Operant conditioning is somewhat complicated and difficult to understand. The principle is that the behavior comes before the stimulus. In the example, the students acted a certain way before they received a reinforcer or punishment. In addition, positive means to received something while negative means to lose something. These simple principles can help in understanding the complexities of operant conditioning.

Contiguous Conditioning

Contiguous conditioning is also a part of the behaviorist school. This approach, developed by Edwin Guthrie, states that a stimulus that causes a response will cause the same response if the stimulus is experienced again. In other words, a behavior (response) will be repeated if the same situation (stimulus) is experienced again.

For example, if a teacher provides a stimulus of “be quiet in the classroom” and the students’ response is silence every single time they are in the classroom this is considered contiguous conditioning. Every time they hear “be quiet in the classroom” the students develop an association between silence and the classroom.

Habits

One influential aspect of Guthrie’s work was in habits. Habits are learned behaviors in response to various cues. Continuing with the be quiet example, if the teacher tells the students to be quiet in the classroom, library, and hallway. Students develop the habit of being quiet in many different settings. The stimulus is now leading to responses in various context developing an overall habit.

Habit Breaking

Guthrie not only study habit formation but also habit breaking. He devised three methods of breaking habits

  • Threshold
  • Fatigue
  • Incompatible response

Threshold

In order to break a habit, a person introduces a weak stimulus and gradually increasing the strength right to the point of the person’s tolerance. For example, if students cannot sit still to study (bad habit). The teacher might gradually increase the amount of time students have to sit still and study (weak to strong stimulus) from five minutes to eventually 30 minutes. By moving incrementally, the students slowly break the bad habit of restlessness and replace it with the habit of diligent study.

Fatigue

This approach works by forcing an individual to repeat an unwanted response in the presence of a stimulus. Continuing with our restless student example, if students cannot sit still (bad habit), the teacher would make them run around nonstop until they are exhausted (stimulus until fatigue). Even though students love to play, the possibility of fatigue from over exposure changes their behavior.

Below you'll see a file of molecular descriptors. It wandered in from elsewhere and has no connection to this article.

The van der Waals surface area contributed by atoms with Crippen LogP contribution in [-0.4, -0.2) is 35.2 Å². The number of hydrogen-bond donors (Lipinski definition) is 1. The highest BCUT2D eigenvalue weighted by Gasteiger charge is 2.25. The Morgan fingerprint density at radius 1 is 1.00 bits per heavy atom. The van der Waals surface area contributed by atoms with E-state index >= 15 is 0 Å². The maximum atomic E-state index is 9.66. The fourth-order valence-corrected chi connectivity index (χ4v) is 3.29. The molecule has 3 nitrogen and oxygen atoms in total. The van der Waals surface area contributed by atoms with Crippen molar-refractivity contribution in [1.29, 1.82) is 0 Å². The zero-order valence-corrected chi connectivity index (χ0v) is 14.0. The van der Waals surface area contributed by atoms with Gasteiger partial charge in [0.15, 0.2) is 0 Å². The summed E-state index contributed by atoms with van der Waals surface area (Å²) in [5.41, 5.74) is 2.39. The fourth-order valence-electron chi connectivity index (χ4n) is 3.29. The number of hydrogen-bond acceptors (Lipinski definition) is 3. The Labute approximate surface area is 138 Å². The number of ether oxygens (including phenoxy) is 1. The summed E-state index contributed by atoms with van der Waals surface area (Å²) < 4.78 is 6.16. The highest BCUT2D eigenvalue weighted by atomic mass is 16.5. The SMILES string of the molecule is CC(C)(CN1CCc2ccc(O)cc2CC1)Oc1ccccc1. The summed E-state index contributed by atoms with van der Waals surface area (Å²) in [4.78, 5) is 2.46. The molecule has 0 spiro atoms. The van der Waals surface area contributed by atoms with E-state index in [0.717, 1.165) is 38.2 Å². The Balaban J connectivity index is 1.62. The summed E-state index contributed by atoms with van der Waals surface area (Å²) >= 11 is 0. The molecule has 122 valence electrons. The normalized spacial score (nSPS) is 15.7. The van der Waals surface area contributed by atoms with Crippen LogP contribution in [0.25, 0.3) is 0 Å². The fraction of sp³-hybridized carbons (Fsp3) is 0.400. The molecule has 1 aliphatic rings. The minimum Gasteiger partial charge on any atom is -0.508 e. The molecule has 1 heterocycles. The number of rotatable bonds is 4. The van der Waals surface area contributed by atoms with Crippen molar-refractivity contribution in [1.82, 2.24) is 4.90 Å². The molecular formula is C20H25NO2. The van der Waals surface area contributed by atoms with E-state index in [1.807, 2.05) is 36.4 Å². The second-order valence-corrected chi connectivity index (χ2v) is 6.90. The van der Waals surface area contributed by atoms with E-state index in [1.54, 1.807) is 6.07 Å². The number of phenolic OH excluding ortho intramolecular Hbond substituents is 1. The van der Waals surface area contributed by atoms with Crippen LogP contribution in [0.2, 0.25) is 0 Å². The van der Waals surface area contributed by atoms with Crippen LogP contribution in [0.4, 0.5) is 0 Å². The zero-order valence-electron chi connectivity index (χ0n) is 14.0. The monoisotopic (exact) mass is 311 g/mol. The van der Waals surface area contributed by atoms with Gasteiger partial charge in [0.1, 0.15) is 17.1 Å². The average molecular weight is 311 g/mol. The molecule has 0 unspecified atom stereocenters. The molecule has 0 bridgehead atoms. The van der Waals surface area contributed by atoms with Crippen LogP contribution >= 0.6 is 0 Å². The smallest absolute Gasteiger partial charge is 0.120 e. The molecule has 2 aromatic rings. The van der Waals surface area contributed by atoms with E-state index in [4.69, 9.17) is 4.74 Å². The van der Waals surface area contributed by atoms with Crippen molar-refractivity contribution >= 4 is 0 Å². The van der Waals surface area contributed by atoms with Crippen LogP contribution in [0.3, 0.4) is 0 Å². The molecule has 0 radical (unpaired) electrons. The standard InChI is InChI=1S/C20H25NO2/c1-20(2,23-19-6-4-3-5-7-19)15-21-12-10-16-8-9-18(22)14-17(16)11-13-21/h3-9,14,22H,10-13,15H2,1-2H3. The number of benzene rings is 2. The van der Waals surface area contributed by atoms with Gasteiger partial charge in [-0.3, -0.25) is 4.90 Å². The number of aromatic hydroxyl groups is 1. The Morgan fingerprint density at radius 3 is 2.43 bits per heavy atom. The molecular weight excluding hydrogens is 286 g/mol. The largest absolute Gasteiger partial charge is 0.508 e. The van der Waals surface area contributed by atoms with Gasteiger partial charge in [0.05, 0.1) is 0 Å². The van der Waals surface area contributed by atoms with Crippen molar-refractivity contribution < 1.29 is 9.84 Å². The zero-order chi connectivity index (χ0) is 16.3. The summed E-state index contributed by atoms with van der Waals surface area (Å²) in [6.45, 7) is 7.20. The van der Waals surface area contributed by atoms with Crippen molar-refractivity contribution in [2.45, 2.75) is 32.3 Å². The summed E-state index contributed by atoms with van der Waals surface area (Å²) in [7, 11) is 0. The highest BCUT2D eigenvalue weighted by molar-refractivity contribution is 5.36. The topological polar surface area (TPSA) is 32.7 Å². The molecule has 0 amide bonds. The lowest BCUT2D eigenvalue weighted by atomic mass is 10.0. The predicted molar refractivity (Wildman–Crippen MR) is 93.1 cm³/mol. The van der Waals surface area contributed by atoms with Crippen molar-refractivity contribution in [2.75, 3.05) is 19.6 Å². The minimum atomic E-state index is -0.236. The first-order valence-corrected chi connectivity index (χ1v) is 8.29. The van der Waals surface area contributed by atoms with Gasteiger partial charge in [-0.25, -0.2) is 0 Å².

Incompatible Response

This method involves the presence of a stimulus but having the person make a response that is incompatible with the unwanted response. Using the same example of restless students (bad habit/response), a teacher might have students write a story (incompatible response). Since it is difficult to write and talk at the same time, it helps to encourage the desired behavior of silence (desired response). The response of writing and talking are incompatible with each other. This friction leads to the silence that the teacher desires.

Conclusion

Guthrie’s work seems to have been forgotten in education. It is common to speak of classical and operant but rarely of contiguous conditioning. Guthrie work discourages punishment while encouraging the replacement of bad habits with good. This is advice that many teachers struggling with classroom management should consider.

Classical Conditioning

Classical conditioning came about at the same time as structuralism and functionalism. Ivan Pavlov was the developer of classical conditioning almost by accident. He noticed how the dogs in his laboratory would begin to salivate at the sight or sound of an attendant bringing them food.

Defining Terms

Before explaining how classical conditioning works it is important to define terms. Some terms you need to know to understand the basics of classical conditioning are

  • unconditioned
  • conditioned
  • stimulus
  • response

A stimulus provides input that leads to a response. A response is a reaction to a stimulus. For example, if a child sticks their hand in a fire, the stimulus is a burning sensation. This leads to a response of the child pulling their hand out of the fire. The fire was the stimulus that led to the response of pulling the hand.